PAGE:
Annals of Biomedical Engineering

, Volume 40, Issue 10, pp 2228–2242

Patient-Specific Multiscale Modeling of Blood Flow for Coronary Artery Bypass Graft Surgery

  • Sethuraman Sankaran
  • Mahdi Esmaily Moghadam
  • Andrew M. Kahn
  • Elaine E. Tseng
  • Julius M. Guccione
  • Alison L. Marsden
Article

DOI: 10.1007/s10439-012-0579-3

Cite this article as:
Sankaran, S., Esmaily Moghadam, M., Kahn, A.M. et al. Ann Biomed Eng (2012) 40: 2228. doi:10.1007/s10439-012-0579-3

Abstract

We present a computational framework for multiscale modeling and simulation of blood flow in coronary artery bypass graft (CABG) patients. Using this framework, only CT and non-invasive clinical measurements are required without the need to assume pressure and/or flow waveforms in the coronaries and we can capture global circulatory dynamics. We demonstrate this methodology in a case study of a patient with multiple CABGs. A patient-specific model of the blood vessels is constructed from CT image data to include the aorta, aortic branch vessels (brachiocephalic artery and carotids), the coronary arteries and multiple bypass grafts. The rest of the circulatory system is modeled using a lumped parameter network (LPN) 0 dimensional (0D) system comprised of resistances, capacitors (compliance), inductors (inertance), elastance and diodes (valves) that are tuned to match patient-specific clinical data. A finite element solver is used to compute blood flow and pressure in the 3D (3 dimensional) model, and this solver is implicitly coupled to the 0D LPN code at all inlets and outlets. By systematically parameterizing the graft geometry, we evaluate the influence of graft shape on the local hemodynamics, and global circulatory dynamics. Virtual manipulation of graft geometry is automated using Bezier splines and control points along the pathlines. Using this framework, we quantify wall shear stress, wall shear stress gradients and oscillatory shear index for different surgical geometries. We also compare pressures, flow rates and ventricular pressure–volume loops pre- and post-bypass graft surgery. We observe that PV loops do not change significantly after CABG but that both coronary perfusion and local hemodynamic parameters near the anastomosis region change substantially. Implications for future patient-specific optimization of CABG are discussed.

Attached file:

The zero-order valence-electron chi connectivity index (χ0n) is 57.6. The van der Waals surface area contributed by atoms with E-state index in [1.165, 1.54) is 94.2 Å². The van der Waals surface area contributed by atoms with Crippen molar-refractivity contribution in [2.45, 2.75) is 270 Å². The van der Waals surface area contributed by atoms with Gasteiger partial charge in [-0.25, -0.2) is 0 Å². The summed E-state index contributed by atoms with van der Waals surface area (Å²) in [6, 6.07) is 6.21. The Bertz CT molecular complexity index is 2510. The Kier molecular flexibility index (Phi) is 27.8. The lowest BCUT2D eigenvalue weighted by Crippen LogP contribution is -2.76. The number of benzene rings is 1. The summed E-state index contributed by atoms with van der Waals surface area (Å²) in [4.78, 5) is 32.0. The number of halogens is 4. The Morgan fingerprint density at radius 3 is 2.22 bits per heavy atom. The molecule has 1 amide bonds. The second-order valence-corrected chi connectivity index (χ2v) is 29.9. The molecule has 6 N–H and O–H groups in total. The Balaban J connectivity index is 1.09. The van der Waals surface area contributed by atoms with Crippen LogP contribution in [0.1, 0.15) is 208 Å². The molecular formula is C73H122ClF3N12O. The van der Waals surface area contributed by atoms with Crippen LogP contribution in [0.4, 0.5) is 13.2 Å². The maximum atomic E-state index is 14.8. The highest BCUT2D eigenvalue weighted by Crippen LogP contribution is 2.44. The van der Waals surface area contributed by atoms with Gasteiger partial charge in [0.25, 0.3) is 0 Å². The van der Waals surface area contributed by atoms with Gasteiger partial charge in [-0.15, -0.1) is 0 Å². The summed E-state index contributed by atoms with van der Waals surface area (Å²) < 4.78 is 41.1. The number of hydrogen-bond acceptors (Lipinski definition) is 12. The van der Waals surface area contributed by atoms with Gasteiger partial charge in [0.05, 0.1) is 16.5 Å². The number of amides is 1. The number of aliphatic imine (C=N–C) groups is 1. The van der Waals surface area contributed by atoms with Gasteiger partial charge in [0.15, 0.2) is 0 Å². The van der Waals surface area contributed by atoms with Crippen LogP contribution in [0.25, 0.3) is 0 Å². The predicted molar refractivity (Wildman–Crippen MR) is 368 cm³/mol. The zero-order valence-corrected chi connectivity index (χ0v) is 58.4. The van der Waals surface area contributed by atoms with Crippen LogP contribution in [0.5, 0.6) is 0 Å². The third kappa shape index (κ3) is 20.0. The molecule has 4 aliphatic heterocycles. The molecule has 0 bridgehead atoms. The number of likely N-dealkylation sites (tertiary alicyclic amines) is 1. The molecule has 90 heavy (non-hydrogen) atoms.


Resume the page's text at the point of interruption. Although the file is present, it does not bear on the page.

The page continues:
Keywords

Hemodynamics Bypass graft Wall shear stress Coronary artery Multiscale modeling 

Copyright information

© Biomedical Engineering Society 2012

Authors and Affiliations

  • Sethuraman Sankaran
    • 1
  • Mahdi Esmaily Moghadam
    • 1
  • Andrew M. Kahn
    • 2
  • Elaine E. Tseng
    • 3
  • Julius M. Guccione
    • 3
  • Alison L. Marsden
    • 1
  1. 1.Department of MAEUCSDLa JollaUSA
  2. 2.Department of MedicineUCSDLa JollaUSA
  3. 3.Department of SurgeryUCSFSan FranciscoUSA

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